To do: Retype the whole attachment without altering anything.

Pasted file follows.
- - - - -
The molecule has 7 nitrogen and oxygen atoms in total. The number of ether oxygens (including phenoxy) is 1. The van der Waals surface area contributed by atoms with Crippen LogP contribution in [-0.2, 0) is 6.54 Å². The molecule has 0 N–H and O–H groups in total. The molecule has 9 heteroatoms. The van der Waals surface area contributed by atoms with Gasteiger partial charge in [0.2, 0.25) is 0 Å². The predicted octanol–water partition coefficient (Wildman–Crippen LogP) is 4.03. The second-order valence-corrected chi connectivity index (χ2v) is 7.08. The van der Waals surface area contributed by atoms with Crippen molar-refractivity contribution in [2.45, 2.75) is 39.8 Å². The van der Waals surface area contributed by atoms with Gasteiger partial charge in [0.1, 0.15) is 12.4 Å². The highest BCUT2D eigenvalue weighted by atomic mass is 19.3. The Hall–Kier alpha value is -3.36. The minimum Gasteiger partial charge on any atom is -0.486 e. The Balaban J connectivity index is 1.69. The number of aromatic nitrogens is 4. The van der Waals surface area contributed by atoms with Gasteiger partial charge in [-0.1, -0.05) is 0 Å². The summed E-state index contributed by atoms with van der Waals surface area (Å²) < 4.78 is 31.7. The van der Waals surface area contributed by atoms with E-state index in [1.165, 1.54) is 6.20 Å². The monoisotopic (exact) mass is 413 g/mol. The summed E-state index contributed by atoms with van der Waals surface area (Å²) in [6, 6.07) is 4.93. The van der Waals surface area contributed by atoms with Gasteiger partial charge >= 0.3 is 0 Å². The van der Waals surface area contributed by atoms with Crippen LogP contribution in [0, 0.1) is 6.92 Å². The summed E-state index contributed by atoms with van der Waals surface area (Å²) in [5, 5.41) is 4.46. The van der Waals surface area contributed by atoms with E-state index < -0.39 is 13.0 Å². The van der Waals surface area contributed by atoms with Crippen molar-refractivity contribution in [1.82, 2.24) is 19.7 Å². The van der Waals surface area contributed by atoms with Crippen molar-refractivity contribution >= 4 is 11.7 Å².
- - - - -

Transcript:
The molecule has 7 nitrogen and oxygen atoms in total. The number of ether oxygens (including phenoxy) is 1. The van der Waals surface area contributed by atoms with Crippen LogP contribution in [-0.2, 0) is 6.54 Å². The molecule has 0 N–H and O–H groups in total. The molecule has 9 heteroatoms. The van der Waals surface area contributed by atoms with Gasteiger partial charge in [0.2, 0.25) is 0 Å². The predicted octanol–water partition coefficient (Wildman–Crippen LogP) is 4.03. The second-order valence-corrected chi connectivity index (χ2v) is 7.08. The van der Waals surface area contributed by atoms with Crippen molar-refractivity contribution in [2.45, 2.75) is 39.8 Å². The van der Waals surface area contributed by atoms with Gasteiger partial charge in [0.1, 0.15) is 12.4 Å². The highest BCUT2D eigenvalue weighted by atomic mass is 19.3. The Hall–Kier alpha value is -3.36. The minimum Gasteiger partial charge on any atom is -0.486 e. The Balaban J connectivity index is 1.69. The number of aromatic nitrogens is 4. The van der Waals surface area contributed by atoms with Gasteiger partial charge in [-0.1, -0.05) is 0 Å². The summed E-state index contributed by atoms with van der Waals surface area (Å²) < 4.78 is 31.7. The van der Waals surface area contributed by atoms with E-state index in [1.165, 1.54) is 6.20 Å². The monoisotopic (exact) mass is 413 g/mol. The summed E-state index contributed by atoms with van der Waals surface area (Å²) in [6, 6.07) is 4.93. The van der Waals surface area contributed by atoms with Gasteiger partial charge >= 0.3 is 0 Å². The van der Waals surface area contributed by atoms with Crippen LogP contribution in [0, 0.1) is 6.92 Å². The summed E-state index contributed by atoms with van der Waals surface area (Å²) in [5, 5.41) is 4.46. The van der Waals surface area contributed by atoms with E-state index < -0.39 is 13.0 Å². The van der Waals surface area contributed by atoms with Crippen molar-refractivity contribution in [1.82, 2.24) is 19.7 Å². The van der Waals surface area contributed by atoms with Crippen molar-refractivity contribution >= 4 is 11.7 Å².